In my ministry, we have made small groups where the word can be shared in a way the kids can flesh it out. The “Word” has such a priority, that it gets more than half our time together each week. This time is what gives us more bang for our investment than anything else we can do.
Outside of this, this was an incredible refreshing book to read. I enjoyed this book so much that I am ordering it for all my leaders and I would urge you to do the same. I am using each short chapter as a stand-alone teaching in my pre-service huddles with my leaders.
Thanks, Mark Harper for such a great book that anyone of any church size can use.
I am a task management junkie who continues to strive to be a task management ninja.
One of the many struggles over the years for me has been handling the idea of keeping a separate to-do list apart from my calendar. If the items I would put on a to-do list are to be accomplished, would they not have to be added on the calendar? Yes they would!
This is exactly why I have stopped the madness of trying to keep a separate to-do list. It does mean I don’t get to play with other apps on my phone or in my web browser, but, that has meant more productivity. The simple act of scheduling tasks on your calendar instead of on a to-do list will increase performance. With most calendars., there are places to add notes, reminders etc. to aid in getting said task done, use them.
As this process takes off for you, it may become overwhelming because the first instinct is to fill every time slot with something. Having every time slot filled would look like your being productive, right? Wrong. To a skilled eye looking at someone’s filled calendar, it says they don’t know what they are doing yet. I know, seeing empty places can make you feel like you should be doing more, but resist. It is important to leave buffers in your day.
What’s a buffer? A buffer is a block of time that you schedule to do nothing scheduled. Take a nap, search the web for fun, read a book, take a walk, review notes from a previous meeting, relax. These scheduled buffer times will help you not run from meeting to meeting.
The CEO of LinkedIn, Jeff Weiner, wrote a blog post describing how he blocks time on his calendar. He wrote:
“If you were to see my calendar, you’d probably notice a host of time slots greyed out but with no sign of what’s going on. There is no problem with my Outlook or printer. The grey sections show ‘buffers,’ or time periods I’ve purposely kept clear of meetings.
In aggregate, I schedule between 90 minutes and two hours of these buffers every day (broken down into 30- to 90-minute blocks). It’s a system I developed over the last several years in response to a schedule that was becoming so jammed with back-to-back meetings that I had little time left to process what was going on around me or just think.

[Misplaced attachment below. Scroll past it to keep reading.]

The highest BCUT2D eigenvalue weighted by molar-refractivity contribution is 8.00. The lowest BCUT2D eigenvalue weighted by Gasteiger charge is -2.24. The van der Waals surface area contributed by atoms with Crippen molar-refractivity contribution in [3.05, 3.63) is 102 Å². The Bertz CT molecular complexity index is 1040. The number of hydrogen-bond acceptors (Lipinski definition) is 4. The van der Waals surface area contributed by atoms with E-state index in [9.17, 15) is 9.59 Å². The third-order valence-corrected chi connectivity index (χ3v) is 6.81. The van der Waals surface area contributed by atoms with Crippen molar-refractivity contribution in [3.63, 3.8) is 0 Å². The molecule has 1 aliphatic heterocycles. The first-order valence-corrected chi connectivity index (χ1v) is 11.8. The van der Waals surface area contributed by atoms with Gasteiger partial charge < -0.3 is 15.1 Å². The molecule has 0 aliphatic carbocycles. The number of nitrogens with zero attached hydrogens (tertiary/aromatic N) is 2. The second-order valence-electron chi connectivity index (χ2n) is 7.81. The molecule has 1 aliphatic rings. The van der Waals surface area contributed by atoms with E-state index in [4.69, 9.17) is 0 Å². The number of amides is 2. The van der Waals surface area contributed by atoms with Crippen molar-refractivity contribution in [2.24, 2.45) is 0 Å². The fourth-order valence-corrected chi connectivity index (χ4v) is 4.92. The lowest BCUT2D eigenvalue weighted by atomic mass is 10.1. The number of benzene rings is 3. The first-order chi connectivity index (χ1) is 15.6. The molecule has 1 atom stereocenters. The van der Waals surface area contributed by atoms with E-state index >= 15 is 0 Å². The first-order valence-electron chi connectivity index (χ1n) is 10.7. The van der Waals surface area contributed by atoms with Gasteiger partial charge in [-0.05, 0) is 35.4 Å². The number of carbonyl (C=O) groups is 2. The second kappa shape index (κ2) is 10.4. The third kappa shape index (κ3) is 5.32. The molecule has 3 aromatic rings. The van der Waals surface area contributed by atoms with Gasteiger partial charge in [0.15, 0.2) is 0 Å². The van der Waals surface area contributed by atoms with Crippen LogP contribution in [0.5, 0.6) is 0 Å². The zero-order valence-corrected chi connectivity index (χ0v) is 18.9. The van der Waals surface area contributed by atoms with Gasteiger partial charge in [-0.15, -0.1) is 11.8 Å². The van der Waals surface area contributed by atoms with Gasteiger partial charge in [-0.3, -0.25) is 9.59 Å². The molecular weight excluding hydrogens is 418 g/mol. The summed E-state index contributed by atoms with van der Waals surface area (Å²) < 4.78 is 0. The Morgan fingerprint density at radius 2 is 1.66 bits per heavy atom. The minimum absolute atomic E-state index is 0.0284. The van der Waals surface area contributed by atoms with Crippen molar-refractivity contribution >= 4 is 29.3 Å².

At first, these buffers felt like indulgences. I could have used the time to catch up on meetings I had pushed out or said “no” to. But over time I realized not only were these breaks important, they were absolutely necessary in order for me to do my job.”
Here are a few suggestions for this week as you become more of the Task management Ninja that we all desire to be.
- Move more to your calendar than on your separate to-do list.
- Find a couple of times a day to put in place buffers. Try to make the buffers at least 10-15 minutes a piece.
“Sporadic” would be describing my blogging for 2016 in the best terms. There has been so much searching for me personally to figure out why do I blog? Where is my voice in blogging? Where do I want my voice to go through blogging?
The bottom line for me in 2016 was to figure out is blogging hitting my reasons for doing it or has it just become one of those things I do because I have always done it over the last few years? There are way too many changes that have happened in my life and ministry to allow me to do anything for long at all just for the purpose of doing it. To aid in my blogging I have asked a friend by the name of Brandon Cox to help coach me in making the blog even better in 2017.
So as I continue to find my answers I went through my stats of those who read, subscribe and have interacted with my blog through social media channels and have put together the top 16 post (in comparison to views, interactions and how long the post has been active) according to you since I have been blogging.
Enjoy. Feel free to interact with this post as well because I do pay attention.